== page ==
Wednesday, September 10, 2008

Creating Positive Change

In September 1984, I visited the People's Republic of China and the Soviet Union with a People-to-People tour organized by the Society of Women Engineers. We traveled to Shanghai, Bejing, Moscow and Leningrad over the course of two weeks. China was just beginning to open up to Western visitors. In Beijing, we were housed at the Diaoyutai State Guest House, in the same quarters that Henry Kissinger used while opening diplomatic relations during the Nixon administration. We were in the USSR just after Andropov had died, Chernenko was in power, and Gorbachev would take over in a few months.

I was struck by how different the attitudes and outlooks were between the two cultures. In China, where they were getting ready to celebrate the 35th anniversary of the PRC's founding, the attitude was "yes, there were grave mistakes made in the past, but together we are building the future!" The people were optimists, proud of their accomplishments, forward-looking, and very curious about us Americans.

In Russia, where almost 40 years after the end of WWII sugar was still rationed, the propaganda line amounted to, "If you only knew how much we suffered under the National Socialists (Nazis), you'd understand why we haven't gotten anywhere." The people tended to be morose, passive, and seemingly proudest about the glory days of the Czars! (The post-war restoration of Petrodvorets, the Summer Palace, is an amazing story in its own right. The Nazis had razed it during the seige of Leningrad, leaving only the foundation and one wall standing.)

I tell you this tale because I see a similar attitudinal divide between the Democrats and Republicans. And attitudes matter. I wrote after the 2006 elections:
The stories we tell ourselves say a lot about what we want to do, and what we think of ourselves. Stories help us tether abstract ideas to the real world, providing concrete examples of the principles the leader wants us to consider. The language we use is important, for it can inspire us or depress us, encourage us to find new answers or chastise us for trying to change the system. We can imagine the best of all possible worlds, or worry ourselves into a pit of despair.
The Democrats denigrate this country, lecture her people, and belittle our accomplishments: change for them is couched as being against what is wrong.

The Republicans celebrate this country, encourage her people to greatness, and build on our accomplishments to make America greater and stronger ethically, economically, and spiritually. Fred Thompson said to the RNC:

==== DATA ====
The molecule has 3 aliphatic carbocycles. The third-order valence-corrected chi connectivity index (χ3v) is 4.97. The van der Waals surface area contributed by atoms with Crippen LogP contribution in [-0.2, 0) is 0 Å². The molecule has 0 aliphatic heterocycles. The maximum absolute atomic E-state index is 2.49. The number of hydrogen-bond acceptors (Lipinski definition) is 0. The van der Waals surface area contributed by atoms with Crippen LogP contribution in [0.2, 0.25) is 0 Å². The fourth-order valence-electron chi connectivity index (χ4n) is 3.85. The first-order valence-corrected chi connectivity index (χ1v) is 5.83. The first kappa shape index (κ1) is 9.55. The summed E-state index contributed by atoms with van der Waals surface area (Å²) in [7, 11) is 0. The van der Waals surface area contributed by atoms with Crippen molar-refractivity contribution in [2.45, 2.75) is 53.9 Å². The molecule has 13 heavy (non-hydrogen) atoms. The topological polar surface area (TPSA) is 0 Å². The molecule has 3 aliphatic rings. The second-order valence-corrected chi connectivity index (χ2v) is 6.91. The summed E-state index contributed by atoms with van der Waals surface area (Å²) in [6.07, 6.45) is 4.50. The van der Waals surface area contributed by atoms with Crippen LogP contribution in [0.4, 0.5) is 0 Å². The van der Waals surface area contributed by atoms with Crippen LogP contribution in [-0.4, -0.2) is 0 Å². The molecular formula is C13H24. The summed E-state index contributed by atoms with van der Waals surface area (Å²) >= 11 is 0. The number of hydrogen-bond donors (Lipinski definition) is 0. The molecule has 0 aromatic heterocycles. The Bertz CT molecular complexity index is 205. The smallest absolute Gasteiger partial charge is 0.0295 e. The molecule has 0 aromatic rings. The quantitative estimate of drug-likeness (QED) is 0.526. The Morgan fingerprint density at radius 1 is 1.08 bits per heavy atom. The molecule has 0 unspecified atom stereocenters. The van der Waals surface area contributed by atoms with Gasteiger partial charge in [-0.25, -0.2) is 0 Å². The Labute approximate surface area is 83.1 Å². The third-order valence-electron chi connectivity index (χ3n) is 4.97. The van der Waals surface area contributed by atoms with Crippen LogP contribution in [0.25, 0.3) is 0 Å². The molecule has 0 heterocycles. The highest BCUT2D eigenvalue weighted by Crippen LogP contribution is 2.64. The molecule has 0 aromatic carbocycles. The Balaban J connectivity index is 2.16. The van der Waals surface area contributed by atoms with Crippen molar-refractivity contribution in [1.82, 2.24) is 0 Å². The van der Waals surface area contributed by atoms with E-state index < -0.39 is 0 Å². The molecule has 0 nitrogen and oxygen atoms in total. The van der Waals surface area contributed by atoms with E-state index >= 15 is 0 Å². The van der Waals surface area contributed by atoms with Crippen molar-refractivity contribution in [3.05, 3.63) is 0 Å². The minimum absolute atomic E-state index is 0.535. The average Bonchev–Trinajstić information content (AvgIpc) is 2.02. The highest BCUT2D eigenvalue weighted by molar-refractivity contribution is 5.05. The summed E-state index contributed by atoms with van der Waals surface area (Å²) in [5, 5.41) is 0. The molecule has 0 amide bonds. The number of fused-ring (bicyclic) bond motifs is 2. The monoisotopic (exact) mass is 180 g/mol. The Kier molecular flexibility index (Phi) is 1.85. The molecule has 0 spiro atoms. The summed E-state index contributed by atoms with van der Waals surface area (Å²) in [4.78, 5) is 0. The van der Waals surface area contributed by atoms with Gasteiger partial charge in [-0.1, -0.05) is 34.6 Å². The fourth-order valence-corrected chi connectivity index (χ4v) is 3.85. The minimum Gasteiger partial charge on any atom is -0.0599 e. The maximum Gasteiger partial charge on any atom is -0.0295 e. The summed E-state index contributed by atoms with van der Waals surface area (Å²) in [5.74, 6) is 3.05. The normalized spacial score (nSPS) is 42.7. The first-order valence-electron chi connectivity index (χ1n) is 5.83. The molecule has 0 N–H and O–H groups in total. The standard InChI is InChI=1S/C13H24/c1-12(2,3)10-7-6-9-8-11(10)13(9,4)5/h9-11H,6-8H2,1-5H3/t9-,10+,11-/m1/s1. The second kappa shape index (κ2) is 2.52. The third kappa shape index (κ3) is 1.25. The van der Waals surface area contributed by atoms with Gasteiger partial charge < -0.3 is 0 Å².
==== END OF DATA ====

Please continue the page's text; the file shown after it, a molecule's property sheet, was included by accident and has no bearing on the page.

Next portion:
[W]hat we're doing at this convention is also important to our country, because we're going to nominate the next president and vice president of the United States of America.

We do so while taking a different view of our country than that of the other party. Listening to them, you'd think that we were in the middle of a Great Depression that we're down, disrespected, incapable of prevailing against challenges that face us. Now, we know that we have challenges. Always have, always will. But we also know that we live in the freest, strongest, most generous and prosperous nation in the history of the world and we're thankful for that. [Emphasis added]
I still remember President Reagan and his ability to inspire me with his vision for our country. He was an aspirational leader, preaching hope and high ideals:
And whatever else history may say about me when I'm gone, I hope it will record that I appealed to your best hopes, not your worst fears, to your confidence rather than your doubts. My dream is that you will travel the road ahead with liberty's lamp guiding your steps and opportunity's arm steadying your way. My fondest hope for each one of you -- and especially for the young people here -- is that you will love your country, not for her power or wealth, but for her selflessness and her idealism. May each of you have the heart to conceive, the understanding to direct, and the hand to execute works that will make the world a little better for your having been here.

May all of you as Americans never forget your heroic origins, never fail to seek divine guidance, and never lose your natural, God-given optimism. And finally, my fellow Americans, may every dawn be a great new beginning for America and every evening bring us closer to that shining city upon a hill.

President Reagan delivered this speech at the 1992 Republican National Convention in Houston.

Related posts:
Inflection Point
Changing the Conversation

Update: Check out Dr Sanity's post, "GOING IN THE RIGHT DIRECTION"
...McCain, with a little help from Palin, in a short time has suddenly made most of the non-committed Americans realize the kind of change they really want:
-They want to be proud of America again and not be constantly told how 'evil' it is;
-They want America to get on with winning its wars without all the PC posturing and military bashing;
-They want government to help the less fortunate, but not to tax those who work hard to the extreme; while financially rewarding those with poor judgment and a grand sense of entitlement. Americans want to help out "the little guy"--probably more than any culture (and we are the most giving culture in the world); but we help them so they can get back on their feet; not so they can constantly put their hands out for more. As a culture we still believe there are consequences for bad judgment and behavior (though sadly, that attitude is becoming more politically incorrect every year as more and more "victims" vie for cash handounts and special treatment).
-They want government not to stand in the way of the their life, liberty and the pursuit of their happiness.